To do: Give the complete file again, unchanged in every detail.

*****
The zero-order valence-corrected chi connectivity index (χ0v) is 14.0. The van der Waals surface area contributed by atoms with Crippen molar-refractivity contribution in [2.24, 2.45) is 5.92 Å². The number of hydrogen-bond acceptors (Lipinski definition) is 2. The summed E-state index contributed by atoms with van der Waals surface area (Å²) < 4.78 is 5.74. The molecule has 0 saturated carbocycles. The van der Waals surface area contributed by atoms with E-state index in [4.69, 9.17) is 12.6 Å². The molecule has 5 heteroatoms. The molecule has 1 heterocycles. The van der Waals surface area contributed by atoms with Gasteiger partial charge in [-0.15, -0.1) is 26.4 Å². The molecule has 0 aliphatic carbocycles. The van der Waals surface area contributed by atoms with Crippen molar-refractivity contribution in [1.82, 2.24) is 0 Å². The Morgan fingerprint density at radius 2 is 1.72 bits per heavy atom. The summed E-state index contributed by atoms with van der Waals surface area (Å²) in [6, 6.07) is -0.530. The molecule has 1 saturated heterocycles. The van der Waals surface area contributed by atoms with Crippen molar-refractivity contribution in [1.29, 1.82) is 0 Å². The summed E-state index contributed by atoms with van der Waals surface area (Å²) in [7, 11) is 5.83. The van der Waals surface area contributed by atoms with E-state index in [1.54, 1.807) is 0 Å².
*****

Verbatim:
The zero-order valence-corrected chi connectivity index (χ0v) is 14.0. The van der Waals surface area contributed by atoms with Crippen molar-refractivity contribution in [2.24, 2.45) is 5.92 Å². The number of hydrogen-bond acceptors (Lipinski definition) is 2. The summed E-state index contributed by atoms with van der Waals surface area (Å²) < 4.78 is 5.74. The molecule has 0 saturated carbocycles. The van der Waals surface area contributed by atoms with E-state index in [4.69, 9.17) is 12.6 Å². The molecule has 5 heteroatoms. The molecule has 1 heterocycles. The van der Waals surface area contributed by atoms with Gasteiger partial charge in [-0.15, -0.1) is 26.4 Å². The molecule has 0 aliphatic carbocycles. The van der Waals surface area contributed by atoms with Crippen molar-refractivity contribution in [1.82, 2.24) is 0 Å². The Morgan fingerprint density at radius 2 is 1.72 bits per heavy atom. The summed E-state index contributed by atoms with van der Waals surface area (Å²) in [6, 6.07) is -0.530. The molecule has 1 saturated heterocycles. The van der Waals surface area contributed by atoms with Crippen molar-refractivity contribution in [1.29, 1.82) is 0 Å². The summed E-state index contributed by atoms with van der Waals surface area (Å²) in [7, 11) is 5.83. The van der Waals surface area contributed by atoms with E-state index in [1.54, 1.807) is 0 Å².